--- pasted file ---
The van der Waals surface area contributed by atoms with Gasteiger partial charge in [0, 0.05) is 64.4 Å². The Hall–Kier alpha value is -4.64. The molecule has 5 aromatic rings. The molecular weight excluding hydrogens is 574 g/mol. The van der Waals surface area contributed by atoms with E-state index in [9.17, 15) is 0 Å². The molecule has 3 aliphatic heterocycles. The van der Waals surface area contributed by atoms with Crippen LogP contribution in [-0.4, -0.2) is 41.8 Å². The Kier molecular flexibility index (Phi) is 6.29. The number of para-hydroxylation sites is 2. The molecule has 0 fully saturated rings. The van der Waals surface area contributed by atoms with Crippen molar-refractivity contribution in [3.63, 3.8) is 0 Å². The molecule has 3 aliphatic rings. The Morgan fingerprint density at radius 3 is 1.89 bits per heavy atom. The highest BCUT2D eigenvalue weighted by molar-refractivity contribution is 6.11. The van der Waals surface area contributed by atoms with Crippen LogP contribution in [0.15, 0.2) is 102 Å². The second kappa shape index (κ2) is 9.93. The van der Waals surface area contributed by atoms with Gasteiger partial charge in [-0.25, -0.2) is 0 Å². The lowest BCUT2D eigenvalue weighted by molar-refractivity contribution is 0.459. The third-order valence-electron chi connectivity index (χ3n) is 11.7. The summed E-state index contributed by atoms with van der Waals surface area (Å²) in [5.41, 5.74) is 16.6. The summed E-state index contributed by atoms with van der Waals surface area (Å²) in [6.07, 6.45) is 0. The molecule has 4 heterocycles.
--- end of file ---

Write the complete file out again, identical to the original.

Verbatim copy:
The van der Waals surface area contributed by atoms with Gasteiger partial charge in [0, 0.05) is 64.4 Å². The Hall–Kier alpha value is -4.64. The molecule has 5 aromatic rings. The molecular weight excluding hydrogens is 574 g/mol. The van der Waals surface area contributed by atoms with E-state index in [9.17, 15) is 0 Å². The molecule has 3 aliphatic heterocycles. The van der Waals surface area contributed by atoms with Crippen LogP contribution in [-0.4, -0.2) is 41.8 Å². The Kier molecular flexibility index (Phi) is 6.29. The number of para-hydroxylation sites is 2. The molecule has 0 fully saturated rings. The van der Waals surface area contributed by atoms with Crippen molar-refractivity contribution in [3.63, 3.8) is 0 Å². The molecule has 3 aliphatic rings. The Morgan fingerprint density at radius 3 is 1.89 bits per heavy atom. The highest BCUT2D eigenvalue weighted by molar-refractivity contribution is 6.11. The van der Waals surface area contributed by atoms with Crippen LogP contribution in [0.15, 0.2) is 102 Å². The second kappa shape index (κ2) is 9.93. The van der Waals surface area contributed by atoms with Gasteiger partial charge in [-0.25, -0.2) is 0 Å². The lowest BCUT2D eigenvalue weighted by molar-refractivity contribution is 0.459. The third-order valence-electron chi connectivity index (χ3n) is 11.7. The summed E-state index contributed by atoms with van der Waals surface area (Å²) in [5.41, 5.74) is 16.6. The summed E-state index contributed by atoms with van der Waals surface area (Å²) in [6.07, 6.45) is 0. The molecule has 4 heterocycles.